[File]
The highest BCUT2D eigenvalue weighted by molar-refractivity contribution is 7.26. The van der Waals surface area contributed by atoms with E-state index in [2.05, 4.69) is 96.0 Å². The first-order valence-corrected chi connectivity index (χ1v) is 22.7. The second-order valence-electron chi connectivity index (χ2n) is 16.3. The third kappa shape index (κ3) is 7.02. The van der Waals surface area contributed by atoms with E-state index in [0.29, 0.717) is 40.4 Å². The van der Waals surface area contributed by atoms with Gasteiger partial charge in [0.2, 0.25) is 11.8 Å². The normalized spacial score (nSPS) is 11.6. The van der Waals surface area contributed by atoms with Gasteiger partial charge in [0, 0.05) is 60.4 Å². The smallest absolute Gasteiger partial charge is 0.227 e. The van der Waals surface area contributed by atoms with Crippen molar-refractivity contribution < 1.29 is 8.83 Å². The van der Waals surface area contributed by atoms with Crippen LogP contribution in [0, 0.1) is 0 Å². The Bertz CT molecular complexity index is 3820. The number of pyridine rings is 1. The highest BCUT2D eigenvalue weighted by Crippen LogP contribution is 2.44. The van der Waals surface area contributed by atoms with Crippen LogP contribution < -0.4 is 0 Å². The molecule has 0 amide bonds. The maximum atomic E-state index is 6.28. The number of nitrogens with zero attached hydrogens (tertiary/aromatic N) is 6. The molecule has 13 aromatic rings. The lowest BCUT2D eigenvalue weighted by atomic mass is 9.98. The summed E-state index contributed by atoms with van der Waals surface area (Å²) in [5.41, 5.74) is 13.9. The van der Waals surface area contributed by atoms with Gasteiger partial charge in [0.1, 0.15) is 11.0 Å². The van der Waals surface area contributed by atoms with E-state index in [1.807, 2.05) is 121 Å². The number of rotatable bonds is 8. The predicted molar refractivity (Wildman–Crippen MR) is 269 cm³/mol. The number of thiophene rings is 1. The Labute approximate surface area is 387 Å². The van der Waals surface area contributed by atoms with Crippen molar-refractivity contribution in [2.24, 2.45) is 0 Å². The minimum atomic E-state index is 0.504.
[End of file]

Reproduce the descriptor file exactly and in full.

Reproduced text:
The highest BCUT2D eigenvalue weighted by molar-refractivity contribution is 7.26. The van der Waals surface area contributed by atoms with E-state index in [2.05, 4.69) is 96.0 Å². The first-order valence-corrected chi connectivity index (χ1v) is 22.7. The second-order valence-electron chi connectivity index (χ2n) is 16.3. The third kappa shape index (κ3) is 7.02. The van der Waals surface area contributed by atoms with E-state index in [0.29, 0.717) is 40.4 Å². The van der Waals surface area contributed by atoms with Gasteiger partial charge in [0.2, 0.25) is 11.8 Å². The normalized spacial score (nSPS) is 11.6. The van der Waals surface area contributed by atoms with Gasteiger partial charge in [0, 0.05) is 60.4 Å². The smallest absolute Gasteiger partial charge is 0.227 e. The van der Waals surface area contributed by atoms with Crippen molar-refractivity contribution < 1.29 is 8.83 Å². The van der Waals surface area contributed by atoms with Crippen LogP contribution in [0, 0.1) is 0 Å². The Bertz CT molecular complexity index is 3820. The number of pyridine rings is 1. The highest BCUT2D eigenvalue weighted by Crippen LogP contribution is 2.44. The van der Waals surface area contributed by atoms with Crippen LogP contribution < -0.4 is 0 Å². The molecule has 0 amide bonds. The maximum atomic E-state index is 6.28. The number of nitrogens with zero attached hydrogens (tertiary/aromatic N) is 6. The molecule has 13 aromatic rings. The lowest BCUT2D eigenvalue weighted by atomic mass is 9.98. The summed E-state index contributed by atoms with van der Waals surface area (Å²) in [5.41, 5.74) is 13.9. The van der Waals surface area contributed by atoms with Gasteiger partial charge in [0.1, 0.15) is 11.0 Å². The van der Waals surface area contributed by atoms with E-state index in [1.807, 2.05) is 121 Å². The number of rotatable bonds is 8. The predicted molar refractivity (Wildman–Crippen MR) is 269 cm³/mol. The number of thiophene rings is 1. The Labute approximate surface area is 387 Å². The van der Waals surface area contributed by atoms with Crippen molar-refractivity contribution in [2.24, 2.45) is 0 Å². The minimum atomic E-state index is 0.504.